This is the trouble with cheating: It’s a ruined city, a banana republic with no acceptable rules, or laws. It could be wistfully smiling when watching a TV series that you once considered “ours”. It can feel like cheating dancing to the same songs you danced with your former flame—even if Mariah Carey really hits those notes, just like she, urm, did. Keeping gifts from exes can infuriate, like retrospective cheating. Women rarely forgive cheating. I know this from experience—and it doesn’t have to be my experience although it is. Allegedly. Why do you think the snake/devil/both talked to the woman in the garden? Adam would have gone to God to ask if he, Jehovah, knows Satan. Not so for Eve. Women play rough. They scratch your soul. They don’t put emotion into revenge. And for that, I stan women. It’s a shame the government doesn’t employ many of them as DCI for if they want evidence against you, they will find it. Do better prezo!

Anyway, I probably did not see the forest through the trees as clearly as I should but when I was in my early 20s, I thought my morals and convictions were set in stone and unshakable. I was strict. I was certain and had a life plan on how our relationship would pan out—where we would live, how many children to have, how we’d handle infidelity. Now I am older and I know the world is not black and white and gray, there is a rainbow too. As with so many unexpected trials in life, we just don’t know until it happens. You think you know how it feels, but you don’t. You think you’ll understand, you won’t.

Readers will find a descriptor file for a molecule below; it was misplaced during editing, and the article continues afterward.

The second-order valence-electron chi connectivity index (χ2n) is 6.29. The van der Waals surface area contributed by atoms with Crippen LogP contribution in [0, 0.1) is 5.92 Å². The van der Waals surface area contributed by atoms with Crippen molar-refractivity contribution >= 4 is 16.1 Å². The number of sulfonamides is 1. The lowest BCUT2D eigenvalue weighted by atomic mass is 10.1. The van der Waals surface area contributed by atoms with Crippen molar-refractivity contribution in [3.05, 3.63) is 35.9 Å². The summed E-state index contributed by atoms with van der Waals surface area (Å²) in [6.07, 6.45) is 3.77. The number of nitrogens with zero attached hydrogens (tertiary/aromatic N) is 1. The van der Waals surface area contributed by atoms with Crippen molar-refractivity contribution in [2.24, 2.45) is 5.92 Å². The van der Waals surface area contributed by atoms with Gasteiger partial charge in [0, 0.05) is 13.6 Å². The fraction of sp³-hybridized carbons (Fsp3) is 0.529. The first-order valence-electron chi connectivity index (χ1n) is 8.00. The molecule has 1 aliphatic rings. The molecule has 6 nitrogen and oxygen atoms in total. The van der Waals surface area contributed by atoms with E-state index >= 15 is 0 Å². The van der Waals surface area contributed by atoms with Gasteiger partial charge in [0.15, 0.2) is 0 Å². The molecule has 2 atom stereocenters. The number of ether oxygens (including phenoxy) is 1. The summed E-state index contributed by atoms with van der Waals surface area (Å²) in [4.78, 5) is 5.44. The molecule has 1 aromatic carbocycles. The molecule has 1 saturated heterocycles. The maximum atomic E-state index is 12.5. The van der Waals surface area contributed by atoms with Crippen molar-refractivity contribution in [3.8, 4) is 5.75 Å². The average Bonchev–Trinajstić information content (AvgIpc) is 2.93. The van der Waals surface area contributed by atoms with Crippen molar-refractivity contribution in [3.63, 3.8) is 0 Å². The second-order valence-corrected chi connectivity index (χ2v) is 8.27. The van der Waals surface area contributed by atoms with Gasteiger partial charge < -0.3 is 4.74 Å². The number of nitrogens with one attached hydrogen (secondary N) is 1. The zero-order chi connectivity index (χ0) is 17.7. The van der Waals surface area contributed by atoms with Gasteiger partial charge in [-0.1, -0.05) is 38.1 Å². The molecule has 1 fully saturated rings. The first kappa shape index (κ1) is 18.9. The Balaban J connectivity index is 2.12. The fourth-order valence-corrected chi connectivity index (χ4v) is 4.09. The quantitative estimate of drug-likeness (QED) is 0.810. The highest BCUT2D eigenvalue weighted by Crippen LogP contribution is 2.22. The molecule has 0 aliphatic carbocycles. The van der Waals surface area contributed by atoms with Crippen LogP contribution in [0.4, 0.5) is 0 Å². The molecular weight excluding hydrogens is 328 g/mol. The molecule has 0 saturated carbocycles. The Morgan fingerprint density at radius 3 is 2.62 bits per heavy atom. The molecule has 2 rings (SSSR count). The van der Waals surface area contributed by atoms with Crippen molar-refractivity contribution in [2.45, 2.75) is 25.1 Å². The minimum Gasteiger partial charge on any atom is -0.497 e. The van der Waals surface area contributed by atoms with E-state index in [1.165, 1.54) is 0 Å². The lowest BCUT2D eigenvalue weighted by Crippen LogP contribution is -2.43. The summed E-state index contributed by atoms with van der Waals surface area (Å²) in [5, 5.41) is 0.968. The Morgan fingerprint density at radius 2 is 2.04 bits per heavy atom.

Adultery apologist

Infidelity is stubborn. There’s a reason it is the only sin that gets two commandments in the Bible, one for doing it and one just for thinking about it. I know many men with mistresses just as I know several women cheating with other men, or with each other—hey, it’s a brave new world. Full disclosure: There are many men who don’t cheat; I am not saying I don’t but I know many.

At the risk of sounding like an adultery apologist, I reckon we have suffocated our partners with our obsessions with total transparency, and full disclosures and heavy expectations. We now expect what we used to get from the community from one person. You want your partner to be your best friend, business partner, therapist, baddie buddy, your prayer partner and your preyer partner, if you know what I mean. It’s too much. This is not why cheating happens, but it’s how it ends up happening. Relationships feel like work. Affairs like adventure.

Here is a better metaphor: The partners we choose are a reflection of how we make decisions at the ballot box. “Hakuwangi mbaya, ni wale wamem-surround…” That’s our national philosophy. That’s why we love our politicians. When they break their vows and cheat us out of their promises or when one of them invariably dies after overdosing on Viagra in a lodging in Mlolongo with a twenty-something-year-old hottie, we are reminded that they are just like us, fallible men, who let their erection determine their direction.